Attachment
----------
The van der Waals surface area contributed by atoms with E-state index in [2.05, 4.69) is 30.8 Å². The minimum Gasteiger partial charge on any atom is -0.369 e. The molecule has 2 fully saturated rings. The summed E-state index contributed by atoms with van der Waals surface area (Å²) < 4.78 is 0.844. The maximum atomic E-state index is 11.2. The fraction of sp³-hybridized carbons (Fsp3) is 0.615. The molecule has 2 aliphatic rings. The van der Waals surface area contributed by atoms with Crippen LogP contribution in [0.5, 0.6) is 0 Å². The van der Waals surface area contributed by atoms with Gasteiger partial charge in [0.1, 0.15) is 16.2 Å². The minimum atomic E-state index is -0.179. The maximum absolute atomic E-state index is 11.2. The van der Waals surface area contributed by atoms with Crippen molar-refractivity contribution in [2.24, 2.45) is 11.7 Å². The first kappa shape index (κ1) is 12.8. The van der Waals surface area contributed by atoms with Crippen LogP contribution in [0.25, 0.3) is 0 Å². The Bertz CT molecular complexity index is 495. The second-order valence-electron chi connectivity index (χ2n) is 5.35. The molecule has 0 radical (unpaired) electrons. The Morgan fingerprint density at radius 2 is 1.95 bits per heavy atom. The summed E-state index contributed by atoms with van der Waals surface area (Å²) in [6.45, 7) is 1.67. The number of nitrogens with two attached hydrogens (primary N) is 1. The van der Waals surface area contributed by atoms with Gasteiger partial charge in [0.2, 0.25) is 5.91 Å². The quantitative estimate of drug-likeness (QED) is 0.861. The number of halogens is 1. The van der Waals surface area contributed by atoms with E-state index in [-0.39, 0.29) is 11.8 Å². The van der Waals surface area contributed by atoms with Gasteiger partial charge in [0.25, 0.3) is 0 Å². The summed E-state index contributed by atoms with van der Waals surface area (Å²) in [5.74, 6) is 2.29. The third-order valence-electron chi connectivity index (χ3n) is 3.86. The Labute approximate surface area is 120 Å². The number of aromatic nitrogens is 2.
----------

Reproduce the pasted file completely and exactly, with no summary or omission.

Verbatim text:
The van der Waals surface area contributed by atoms with E-state index in [2.05, 4.69) is 30.8 Å². The minimum Gasteiger partial charge on any atom is -0.369 e. The molecule has 2 fully saturated rings. The summed E-state index contributed by atoms with van der Waals surface area (Å²) < 4.78 is 0.844. The maximum atomic E-state index is 11.2. The fraction of sp³-hybridized carbons (Fsp3) is 0.615. The molecule has 2 aliphatic rings. The van der Waals surface area contributed by atoms with Crippen LogP contribution in [0.5, 0.6) is 0 Å². The van der Waals surface area contributed by atoms with Gasteiger partial charge in [0.1, 0.15) is 16.2 Å². The minimum atomic E-state index is -0.179. The maximum absolute atomic E-state index is 11.2. The van der Waals surface area contributed by atoms with Crippen molar-refractivity contribution in [2.24, 2.45) is 11.7 Å². The first kappa shape index (κ1) is 12.8. The van der Waals surface area contributed by atoms with Crippen LogP contribution in [0.25, 0.3) is 0 Å². The Bertz CT molecular complexity index is 495. The second-order valence-electron chi connectivity index (χ2n) is 5.35. The molecule has 0 radical (unpaired) electrons. The Morgan fingerprint density at radius 2 is 1.95 bits per heavy atom. The summed E-state index contributed by atoms with van der Waals surface area (Å²) in [6.45, 7) is 1.67. The number of nitrogens with two attached hydrogens (primary N) is 1. The van der Waals surface area contributed by atoms with Gasteiger partial charge in [0.2, 0.25) is 5.91 Å². The quantitative estimate of drug-likeness (QED) is 0.861. The number of halogens is 1. The van der Waals surface area contributed by atoms with E-state index in [-0.39, 0.29) is 11.8 Å². The van der Waals surface area contributed by atoms with Gasteiger partial charge in [0.25, 0.3) is 0 Å². The summed E-state index contributed by atoms with van der Waals surface area (Å²) in [5.74, 6) is 2.29. The third-order valence-electron chi connectivity index (χ3n) is 3.86. The Labute approximate surface area is 120 Å². The number of aromatic nitrogens is 2.